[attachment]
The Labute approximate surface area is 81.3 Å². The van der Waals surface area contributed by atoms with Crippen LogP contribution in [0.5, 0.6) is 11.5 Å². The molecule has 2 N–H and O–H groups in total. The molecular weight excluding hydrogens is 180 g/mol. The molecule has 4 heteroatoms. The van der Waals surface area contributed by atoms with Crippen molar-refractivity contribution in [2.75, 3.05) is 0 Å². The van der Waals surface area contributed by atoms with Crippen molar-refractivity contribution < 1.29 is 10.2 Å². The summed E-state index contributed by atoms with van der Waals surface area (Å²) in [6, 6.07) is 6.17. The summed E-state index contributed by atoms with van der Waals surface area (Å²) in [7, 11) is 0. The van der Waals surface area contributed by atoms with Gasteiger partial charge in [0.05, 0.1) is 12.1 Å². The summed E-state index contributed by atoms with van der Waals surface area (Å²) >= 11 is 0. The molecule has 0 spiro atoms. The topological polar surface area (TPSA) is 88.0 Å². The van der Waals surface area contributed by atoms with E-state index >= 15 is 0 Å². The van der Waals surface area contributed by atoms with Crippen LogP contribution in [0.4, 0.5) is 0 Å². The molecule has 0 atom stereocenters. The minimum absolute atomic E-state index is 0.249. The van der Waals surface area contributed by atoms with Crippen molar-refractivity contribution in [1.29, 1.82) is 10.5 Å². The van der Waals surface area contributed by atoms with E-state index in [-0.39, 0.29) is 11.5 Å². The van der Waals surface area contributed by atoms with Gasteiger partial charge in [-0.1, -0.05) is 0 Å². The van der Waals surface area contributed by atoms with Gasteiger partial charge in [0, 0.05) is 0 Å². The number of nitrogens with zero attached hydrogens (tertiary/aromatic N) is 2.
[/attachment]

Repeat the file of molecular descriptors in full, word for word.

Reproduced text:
The Labute approximate surface area is 81.3 Å². The van der Waals surface area contributed by atoms with Crippen LogP contribution in [0.5, 0.6) is 11.5 Å². The molecule has 2 N–H and O–H groups in total. The molecular weight excluding hydrogens is 180 g/mol. The molecule has 4 heteroatoms. The van der Waals surface area contributed by atoms with Crippen molar-refractivity contribution in [2.75, 3.05) is 0 Å². The van der Waals surface area contributed by atoms with Crippen molar-refractivity contribution < 1.29 is 10.2 Å². The summed E-state index contributed by atoms with van der Waals surface area (Å²) in [6, 6.07) is 6.17. The summed E-state index contributed by atoms with van der Waals surface area (Å²) in [7, 11) is 0. The van der Waals surface area contributed by atoms with Gasteiger partial charge in [0.05, 0.1) is 12.1 Å². The summed E-state index contributed by atoms with van der Waals surface area (Å²) >= 11 is 0. The molecule has 0 spiro atoms. The topological polar surface area (TPSA) is 88.0 Å². The van der Waals surface area contributed by atoms with E-state index >= 15 is 0 Å². The van der Waals surface area contributed by atoms with Crippen LogP contribution in [0.4, 0.5) is 0 Å². The molecule has 0 atom stereocenters. The minimum absolute atomic E-state index is 0.249. The van der Waals surface area contributed by atoms with Crippen molar-refractivity contribution in [1.29, 1.82) is 10.5 Å². The van der Waals surface area contributed by atoms with E-state index in [-0.39, 0.29) is 11.5 Å². The van der Waals surface area contributed by atoms with Gasteiger partial charge in [-0.1, -0.05) is 0 Å². The van der Waals surface area contributed by atoms with Gasteiger partial charge in [0, 0.05) is 0 Å². The number of nitrogens with zero attached hydrogens (tertiary/aromatic N) is 2.